“Supreme Court” by Mark Fischer is licensed under CC BY-SA 2.0.

Supreme Court Largely Forecloses Path Forward for Holocaust Claimants in Guelph Treasure Case

In unanimous rulings on February 3, the Supreme Court vacated two decisions by the United States Court of Appeals for the District of Columbia Circuit – one in a property restitution case brought by survivors of the Holocaust in Hungary, the second in a case brought by the heirs of a consortium of Jewish art dealers for restitution of the medieval reliquary treasure known as the Welfenschatz, or Guelph Treasure, which the claimants allege was sold under duress.

The decisions were based on the Foreign Sovereign Immunities Act (FSIA), under which foreign nations are generally immune from suit in the United States, unless an exception applies. At issue in both cases – Hungary v. Simon (18-1447) and Germany v. Philipp (19-351) – was the FSIA’s expropriation exception, which states in part that U.S. courts can exercise jurisdiction over a foreign sovereign where “rights in property taken in violation of international law” are at issue. 28 U.S.C. § 1605(a)(3).

Claimants in both cases argued that World War II nations are not free to take property from their own nationals as part of the commission of genocide without risking international censure. They asked the Court to rule that U.S. courts have jurisdiction over their cases because property was taken from their ancestors as part of a genocidal campaign, constituting a taking in violation of international law.

The Supreme Court declined to accept this broader reading of the FSIA. It relied heavily on the text, context, and history of the expropriation exception, concluding that when Congress enacted the FSIA in 1976, the expropriation exception referred to the international law of expropriation, meaning the taking of property, and did not incorporate international law more generally. More specifically, the Court held that it looked to the law of property, not the law of human rights, to determine courts’ jurisdiction under the FSIA expropriation exception. The Court confirmed that the FSIA did not displace or amend the domestic takings rule, which dictates that a country violates international law by taking the property of a foreign country’s nationals, but not by taking the property of its own nationals.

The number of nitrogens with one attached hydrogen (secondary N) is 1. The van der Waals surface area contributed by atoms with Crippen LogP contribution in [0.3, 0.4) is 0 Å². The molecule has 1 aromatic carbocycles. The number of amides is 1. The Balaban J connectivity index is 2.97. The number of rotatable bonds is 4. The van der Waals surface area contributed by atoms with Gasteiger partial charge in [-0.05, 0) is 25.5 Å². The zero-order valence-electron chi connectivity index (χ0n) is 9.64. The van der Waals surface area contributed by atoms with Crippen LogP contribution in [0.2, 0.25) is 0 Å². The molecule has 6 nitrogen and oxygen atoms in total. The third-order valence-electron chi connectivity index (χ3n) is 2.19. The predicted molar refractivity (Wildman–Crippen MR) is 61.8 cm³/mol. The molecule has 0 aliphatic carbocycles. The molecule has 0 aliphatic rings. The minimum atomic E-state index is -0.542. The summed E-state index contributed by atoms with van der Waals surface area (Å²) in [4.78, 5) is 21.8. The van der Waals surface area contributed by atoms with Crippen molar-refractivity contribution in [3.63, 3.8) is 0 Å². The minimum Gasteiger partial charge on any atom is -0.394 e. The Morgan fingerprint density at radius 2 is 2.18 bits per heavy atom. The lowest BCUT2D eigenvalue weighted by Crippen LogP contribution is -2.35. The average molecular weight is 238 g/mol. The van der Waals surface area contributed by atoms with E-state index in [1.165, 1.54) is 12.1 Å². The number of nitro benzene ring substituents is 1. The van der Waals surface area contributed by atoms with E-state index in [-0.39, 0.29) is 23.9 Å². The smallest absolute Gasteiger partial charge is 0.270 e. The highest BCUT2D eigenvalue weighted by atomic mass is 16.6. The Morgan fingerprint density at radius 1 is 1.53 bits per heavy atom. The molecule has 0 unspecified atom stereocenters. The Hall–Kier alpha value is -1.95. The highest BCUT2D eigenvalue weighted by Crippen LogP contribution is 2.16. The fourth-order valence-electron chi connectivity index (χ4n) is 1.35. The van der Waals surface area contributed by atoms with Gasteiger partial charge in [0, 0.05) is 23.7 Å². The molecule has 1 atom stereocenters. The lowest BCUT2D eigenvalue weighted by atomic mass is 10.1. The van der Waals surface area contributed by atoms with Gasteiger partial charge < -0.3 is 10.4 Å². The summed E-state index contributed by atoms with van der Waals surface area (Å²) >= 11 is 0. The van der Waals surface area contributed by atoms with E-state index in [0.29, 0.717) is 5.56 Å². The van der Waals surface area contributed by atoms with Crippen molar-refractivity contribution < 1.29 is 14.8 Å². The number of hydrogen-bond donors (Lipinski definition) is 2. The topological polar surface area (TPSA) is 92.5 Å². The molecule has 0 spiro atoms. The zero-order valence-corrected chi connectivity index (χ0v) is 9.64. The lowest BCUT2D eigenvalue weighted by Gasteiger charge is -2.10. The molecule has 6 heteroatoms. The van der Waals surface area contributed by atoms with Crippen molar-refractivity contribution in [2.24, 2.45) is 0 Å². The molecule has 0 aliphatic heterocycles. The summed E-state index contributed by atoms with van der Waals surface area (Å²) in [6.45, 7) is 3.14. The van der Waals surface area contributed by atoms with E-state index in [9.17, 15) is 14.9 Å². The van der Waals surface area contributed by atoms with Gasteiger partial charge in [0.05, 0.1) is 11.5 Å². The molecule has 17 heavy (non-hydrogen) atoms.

The Supreme Court’s ruling that the expropriation exception is limited to the international law of property means that a claimant seeking restitution of art looted during World War II could bring suit in the United States, as long as the property was not taken by the original owner’s own government. When viewed in context of World War II, during which the Nazi regime and its allies perpetrated horrific crimes against its own citizens and those of other countries, this inconsistent ability to obtain restitution seems ripe for a legislative fix.

Notably, the Supreme Court did not address the claimants’ argument in Philipp that because the members of the consortium were not German nationals at the time of the transaction, the property taking was not covered by the domestic takings rule. The Court vacated and remanded Philipp with instructions to address this argument (and ordered Simon to be handled consistently with Philipp).

Olga Symeonoglou is an attorney in the DC office of Cultural Heritage Partners. 

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“Supreme Court” by Mark Fischer is licensed under CC BY-SA 2.0.